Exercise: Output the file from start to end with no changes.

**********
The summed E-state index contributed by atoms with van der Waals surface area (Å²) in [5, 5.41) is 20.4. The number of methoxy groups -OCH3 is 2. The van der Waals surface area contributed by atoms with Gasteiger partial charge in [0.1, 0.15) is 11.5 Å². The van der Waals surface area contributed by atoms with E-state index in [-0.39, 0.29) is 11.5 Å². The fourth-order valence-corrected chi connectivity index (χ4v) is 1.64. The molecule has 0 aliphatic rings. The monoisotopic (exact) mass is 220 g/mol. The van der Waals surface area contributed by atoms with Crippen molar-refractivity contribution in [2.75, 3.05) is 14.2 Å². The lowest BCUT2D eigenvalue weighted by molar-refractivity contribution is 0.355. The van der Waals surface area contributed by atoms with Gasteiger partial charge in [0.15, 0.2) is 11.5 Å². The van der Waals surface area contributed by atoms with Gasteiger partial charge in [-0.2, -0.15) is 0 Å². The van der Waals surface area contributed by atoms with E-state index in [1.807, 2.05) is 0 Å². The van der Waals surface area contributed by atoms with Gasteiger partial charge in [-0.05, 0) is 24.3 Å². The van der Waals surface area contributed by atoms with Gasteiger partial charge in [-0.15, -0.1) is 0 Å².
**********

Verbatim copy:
The summed E-state index contributed by atoms with van der Waals surface area (Å²) in [5, 5.41) is 20.4. The number of methoxy groups -OCH3 is 2. The van der Waals surface area contributed by atoms with Gasteiger partial charge in [0.1, 0.15) is 11.5 Å². The van der Waals surface area contributed by atoms with E-state index in [-0.39, 0.29) is 11.5 Å². The fourth-order valence-corrected chi connectivity index (χ4v) is 1.64. The molecule has 0 aliphatic rings. The monoisotopic (exact) mass is 220 g/mol. The van der Waals surface area contributed by atoms with Crippen molar-refractivity contribution in [2.75, 3.05) is 14.2 Å². The lowest BCUT2D eigenvalue weighted by molar-refractivity contribution is 0.355. The van der Waals surface area contributed by atoms with Gasteiger partial charge in [0.15, 0.2) is 11.5 Å². The van der Waals surface area contributed by atoms with Gasteiger partial charge in [-0.2, -0.15) is 0 Å². The van der Waals surface area contributed by atoms with E-state index in [1.807, 2.05) is 0 Å². The van der Waals surface area contributed by atoms with Gasteiger partial charge in [-0.05, 0) is 24.3 Å². The van der Waals surface area contributed by atoms with Gasteiger partial charge in [-0.15, -0.1) is 0 Å².